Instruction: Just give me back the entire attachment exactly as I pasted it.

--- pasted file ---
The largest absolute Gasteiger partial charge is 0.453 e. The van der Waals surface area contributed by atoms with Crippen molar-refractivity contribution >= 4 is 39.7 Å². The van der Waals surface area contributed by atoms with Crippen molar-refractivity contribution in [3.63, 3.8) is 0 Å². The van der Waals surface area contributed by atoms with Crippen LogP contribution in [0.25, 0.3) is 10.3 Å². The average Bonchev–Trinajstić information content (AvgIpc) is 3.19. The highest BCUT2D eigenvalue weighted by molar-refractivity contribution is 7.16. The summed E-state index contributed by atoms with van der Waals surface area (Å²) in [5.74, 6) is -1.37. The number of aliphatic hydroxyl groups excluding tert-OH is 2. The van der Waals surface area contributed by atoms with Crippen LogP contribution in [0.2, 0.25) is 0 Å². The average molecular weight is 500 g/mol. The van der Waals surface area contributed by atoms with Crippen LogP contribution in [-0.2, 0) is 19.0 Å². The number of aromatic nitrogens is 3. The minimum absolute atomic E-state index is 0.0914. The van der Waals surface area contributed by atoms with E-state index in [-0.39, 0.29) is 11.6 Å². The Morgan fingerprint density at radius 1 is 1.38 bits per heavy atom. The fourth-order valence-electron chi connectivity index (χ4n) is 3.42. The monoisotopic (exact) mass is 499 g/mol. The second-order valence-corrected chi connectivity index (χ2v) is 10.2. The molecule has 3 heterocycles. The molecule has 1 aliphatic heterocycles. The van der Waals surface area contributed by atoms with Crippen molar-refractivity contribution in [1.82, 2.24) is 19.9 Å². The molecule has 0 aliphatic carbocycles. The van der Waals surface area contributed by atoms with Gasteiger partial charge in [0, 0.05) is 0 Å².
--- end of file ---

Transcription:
The largest absolute Gasteiger partial charge is 0.453 e. The van der Waals surface area contributed by atoms with Crippen molar-refractivity contribution >= 4 is 39.7 Å². The van der Waals surface area contributed by atoms with Crippen molar-refractivity contribution in [3.63, 3.8) is 0 Å². The van der Waals surface area contributed by atoms with Crippen LogP contribution in [0.25, 0.3) is 10.3 Å². The average Bonchev–Trinajstić information content (AvgIpc) is 3.19. The highest BCUT2D eigenvalue weighted by molar-refractivity contribution is 7.16. The summed E-state index contributed by atoms with van der Waals surface area (Å²) in [5.74, 6) is -1.37. The number of aliphatic hydroxyl groups excluding tert-OH is 2. The van der Waals surface area contributed by atoms with Crippen LogP contribution in [0.2, 0.25) is 0 Å². The average molecular weight is 500 g/mol. The van der Waals surface area contributed by atoms with Crippen LogP contribution in [-0.2, 0) is 19.0 Å². The number of aromatic nitrogens is 3. The minimum absolute atomic E-state index is 0.0914. The van der Waals surface area contributed by atoms with E-state index in [-0.39, 0.29) is 11.6 Å². The Morgan fingerprint density at radius 1 is 1.38 bits per heavy atom. The fourth-order valence-electron chi connectivity index (χ4n) is 3.42. The monoisotopic (exact) mass is 499 g/mol. The second-order valence-corrected chi connectivity index (χ2v) is 10.2. The molecule has 3 heterocycles. The molecule has 1 aliphatic heterocycles. The van der Waals surface area contributed by atoms with Crippen molar-refractivity contribution in [1.82, 2.24) is 19.9 Å². The molecule has 0 aliphatic carbocycles. The van der Waals surface area contributed by atoms with Gasteiger partial charge in [0, 0.05) is 0 Å².